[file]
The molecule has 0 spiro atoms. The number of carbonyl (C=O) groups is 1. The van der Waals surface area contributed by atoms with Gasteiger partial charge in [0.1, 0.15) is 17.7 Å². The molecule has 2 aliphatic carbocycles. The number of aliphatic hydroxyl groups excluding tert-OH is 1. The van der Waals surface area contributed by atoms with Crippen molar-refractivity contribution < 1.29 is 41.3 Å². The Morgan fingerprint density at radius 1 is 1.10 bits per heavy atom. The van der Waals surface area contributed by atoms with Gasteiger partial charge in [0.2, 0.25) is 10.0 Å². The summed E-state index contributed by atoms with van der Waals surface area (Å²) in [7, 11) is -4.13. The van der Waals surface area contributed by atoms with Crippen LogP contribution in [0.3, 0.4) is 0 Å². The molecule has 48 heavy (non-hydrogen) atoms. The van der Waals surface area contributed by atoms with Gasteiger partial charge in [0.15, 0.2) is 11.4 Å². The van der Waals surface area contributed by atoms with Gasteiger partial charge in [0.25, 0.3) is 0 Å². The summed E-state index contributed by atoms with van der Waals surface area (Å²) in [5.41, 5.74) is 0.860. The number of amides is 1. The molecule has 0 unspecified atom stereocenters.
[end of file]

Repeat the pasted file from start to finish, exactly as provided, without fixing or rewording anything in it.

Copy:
The molecule has 0 spiro atoms. The number of carbonyl (C=O) groups is 1. The van der Waals surface area contributed by atoms with Gasteiger partial charge in [0.1, 0.15) is 17.7 Å². The molecule has 2 aliphatic carbocycles. The number of aliphatic hydroxyl groups excluding tert-OH is 1. The van der Waals surface area contributed by atoms with Crippen molar-refractivity contribution < 1.29 is 41.3 Å². The Morgan fingerprint density at radius 1 is 1.10 bits per heavy atom. The van der Waals surface area contributed by atoms with Gasteiger partial charge in [0.2, 0.25) is 10.0 Å². The summed E-state index contributed by atoms with van der Waals surface area (Å²) in [7, 11) is -4.13. The van der Waals surface area contributed by atoms with Crippen LogP contribution in [0.3, 0.4) is 0 Å². The molecule has 48 heavy (non-hydrogen) atoms. The van der Waals surface area contributed by atoms with Gasteiger partial charge in [0.15, 0.2) is 11.4 Å². The van der Waals surface area contributed by atoms with Gasteiger partial charge in [0.25, 0.3) is 0 Å². The summed E-state index contributed by atoms with van der Waals surface area (Å²) in [5.41, 5.74) is 0.860. The number of amides is 1. The molecule has 0 unspecified atom stereocenters.